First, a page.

On the heels of yesterday’s post, I thought I should report that I actually did squeeze in a little viewing last night. It was very much like what I’m used to at home in that it was quite challenging. There was high wind and what I looked at was dictated by where the clouds weren’t. That is a pretty common experience for the amateur telescopic observer. We tend not to live where conditions are often excellent. My previous experiences in South America have been near perfect: calm, no clouds, excellent transparency and minimal light pollution. I won’t say the environmental challenges presented last night were nice but it wasn’t surprising.
I also had a chance to talk to Elke, the operator of the observatory here, for a bit and, apparently, my last trip here in March was the first time they’ve been completely booked by astronomers. Their guests run about 50% Chilean with the remainder being North Americans and Europeans. They have trouble attracting European astronomers because Namibia, an equally dark, dry place, is a much closer flight. Also, the majority of their guests are not astronomers. As I’ve written, it is the sort of place that one could stay and enjoy without astronomy. Two such guests arrived last night.
I remember when I first exchanged email with Elke she was very cautious in saying anything about weather. Apparently, some amateur astronomers are under the impression that it is always clear in Chile (not true). The Hacienda gets about 300 clear nights a year (compared to Winston-Salem, which gets two). Of course, that leaves 65 not clear nights. Worse, yet, those not clear nights tend to be clustered, so if you arrive and it’s cloudy, it’s likely to stay cloudy. When I was here in March they had a run of 20 consecutive nights clear dusk to dawn. I got three of those. So, hard to complain too much.
It sucks to travel a long way for astronomy and get clouds. But it’s also a common – and obvious – hazard. I think she has been worried that I’d be upset about the clouds this time around and, of course, I’m disappointed. But the idea of being irritated with the Hacienda is silly. But not so silly, evidently, that they don’t get some of that from guests. Anyway, prior to the current owner buying the place in, I think she said, 2010, it was simply a mountain inn. There are horses that can be rented and miles of trails. I hiked for about three hours yesterday, summitting what I thought was the local high point. The trouble with the Andes is that there is always something higher just past the next ridge. I also saw my first snake in Chile. Elke assures me it’s harmless. I will quote her: “All our snakes are non-venomous. Oh, did it have orange on it?” It was left unclear if the orange-tinted snake violated her statement about the amount of venom in local snakes. Anyway, I’ll have pictures up when I’m back to better bandwidth.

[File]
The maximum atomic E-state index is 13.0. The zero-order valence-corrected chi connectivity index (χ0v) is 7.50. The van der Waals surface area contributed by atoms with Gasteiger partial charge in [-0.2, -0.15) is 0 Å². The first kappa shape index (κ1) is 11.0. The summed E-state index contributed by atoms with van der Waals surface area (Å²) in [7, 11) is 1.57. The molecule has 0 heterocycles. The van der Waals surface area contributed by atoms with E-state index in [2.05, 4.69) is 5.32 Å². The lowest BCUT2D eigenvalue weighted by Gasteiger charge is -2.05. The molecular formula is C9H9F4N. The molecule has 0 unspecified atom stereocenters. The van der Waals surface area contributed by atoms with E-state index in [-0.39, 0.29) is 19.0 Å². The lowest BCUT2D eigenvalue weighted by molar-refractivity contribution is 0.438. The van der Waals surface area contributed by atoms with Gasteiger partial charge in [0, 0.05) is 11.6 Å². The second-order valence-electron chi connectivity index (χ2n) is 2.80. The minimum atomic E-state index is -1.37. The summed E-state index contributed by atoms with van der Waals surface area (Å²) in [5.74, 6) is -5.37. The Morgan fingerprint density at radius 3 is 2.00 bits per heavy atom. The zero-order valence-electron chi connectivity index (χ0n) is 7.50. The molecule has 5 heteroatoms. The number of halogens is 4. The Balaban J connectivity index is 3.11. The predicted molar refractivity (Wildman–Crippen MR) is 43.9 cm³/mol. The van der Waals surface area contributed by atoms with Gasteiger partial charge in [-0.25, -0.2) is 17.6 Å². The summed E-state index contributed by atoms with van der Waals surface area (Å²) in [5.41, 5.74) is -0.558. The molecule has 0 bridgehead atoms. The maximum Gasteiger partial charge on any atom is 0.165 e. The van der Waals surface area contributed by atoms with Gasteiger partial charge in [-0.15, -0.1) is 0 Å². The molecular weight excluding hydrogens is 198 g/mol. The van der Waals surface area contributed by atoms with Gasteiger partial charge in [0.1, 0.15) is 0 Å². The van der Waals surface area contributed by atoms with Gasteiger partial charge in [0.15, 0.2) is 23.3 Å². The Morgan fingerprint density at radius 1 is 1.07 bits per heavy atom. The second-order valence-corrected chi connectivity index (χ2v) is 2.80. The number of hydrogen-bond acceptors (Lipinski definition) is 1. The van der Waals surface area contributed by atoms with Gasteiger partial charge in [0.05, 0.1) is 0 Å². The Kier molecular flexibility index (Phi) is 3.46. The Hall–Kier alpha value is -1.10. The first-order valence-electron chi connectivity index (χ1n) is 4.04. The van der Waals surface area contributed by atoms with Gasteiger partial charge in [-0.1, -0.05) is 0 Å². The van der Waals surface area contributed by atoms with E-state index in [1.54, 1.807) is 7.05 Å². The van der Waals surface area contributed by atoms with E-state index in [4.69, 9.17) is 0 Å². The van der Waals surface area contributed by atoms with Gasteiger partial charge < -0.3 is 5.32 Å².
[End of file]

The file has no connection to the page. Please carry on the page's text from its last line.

In 2010, they began construction of the observatories and they cater mostly to astrophotogaphers. There are two scopes available for visual use: the 12.5-inch Portaball I used last time and a TEC 8-inch f/8 refractor I’m using this time. I had planned to split two nights each with them but with the wind and poor transparency it made no sense to set up the Portaball. Nor could my little travel Dob deal with the wind (think Oklahoma strong). So, I used the refractor for almost three hours last night and, if it clears at all tonight, will again. It’s unlikely to be clear tonight so my plan is to pack the car today, be in bed early and hit the road by 8:30 or 9. It’s about six hours back. The only potential hitch is that tomorrow is a national holiday (why I’m here this weekend at all) I probably don’t have the gas to get back home. I’m assuming the gas stations on the Pan American Highway (Ruta 5) are open on holidays but…I’ve seen strange things on holidays in Chile. Elke has given the locations of all the stations before I hit Ruta 5 so maybe one of them will be open.
So, to sum up: A night dodging clouds and wind that was abruptly ended when thick clouds rolled in a little after 10pm. So, just like home.